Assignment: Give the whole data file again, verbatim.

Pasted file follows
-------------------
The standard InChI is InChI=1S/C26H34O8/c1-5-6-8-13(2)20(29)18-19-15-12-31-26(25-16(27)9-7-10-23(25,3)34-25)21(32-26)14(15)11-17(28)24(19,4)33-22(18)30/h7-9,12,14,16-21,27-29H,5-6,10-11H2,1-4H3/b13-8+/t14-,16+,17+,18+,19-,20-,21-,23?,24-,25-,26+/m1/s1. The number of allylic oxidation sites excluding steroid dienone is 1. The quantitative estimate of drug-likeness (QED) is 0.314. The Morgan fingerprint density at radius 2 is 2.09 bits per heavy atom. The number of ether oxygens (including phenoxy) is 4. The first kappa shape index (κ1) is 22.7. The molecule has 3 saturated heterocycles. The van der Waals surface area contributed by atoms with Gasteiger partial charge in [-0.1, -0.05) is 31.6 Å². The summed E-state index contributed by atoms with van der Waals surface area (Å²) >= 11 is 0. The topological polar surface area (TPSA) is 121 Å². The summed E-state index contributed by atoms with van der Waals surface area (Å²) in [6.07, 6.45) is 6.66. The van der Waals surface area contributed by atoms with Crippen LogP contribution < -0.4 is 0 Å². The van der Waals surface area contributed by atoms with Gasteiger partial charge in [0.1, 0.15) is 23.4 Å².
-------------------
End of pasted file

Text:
The standard InChI is InChI=1S/C26H34O8/c1-5-6-8-13(2)20(29)18-19-15-12-31-26(25-16(27)9-7-10-23(25,3)34-25)21(32-26)14(15)11-17(28)24(19,4)33-22(18)30/h7-9,12,14,16-21,27-29H,5-6,10-11H2,1-4H3/b13-8+/t14-,16+,17+,18+,19-,20-,21-,23?,24-,25-,26+/m1/s1. The number of allylic oxidation sites excluding steroid dienone is 1. The quantitative estimate of drug-likeness (QED) is 0.314. The Morgan fingerprint density at radius 2 is 2.09 bits per heavy atom. The number of ether oxygens (including phenoxy) is 4. The first kappa shape index (κ1) is 22.7. The molecule has 3 saturated heterocycles. The van der Waals surface area contributed by atoms with Gasteiger partial charge in [-0.1, -0.05) is 31.6 Å². The summed E-state index contributed by atoms with van der Waals surface area (Å²) >= 11 is 0. The topological polar surface area (TPSA) is 121 Å². The summed E-state index contributed by atoms with van der Waals surface area (Å²) in [6.07, 6.45) is 6.66. The van der Waals surface area contributed by atoms with Crippen LogP contribution < -0.4 is 0 Å². The van der Waals surface area contributed by atoms with Gasteiger partial charge in [0.1, 0.15) is 23.4 Å².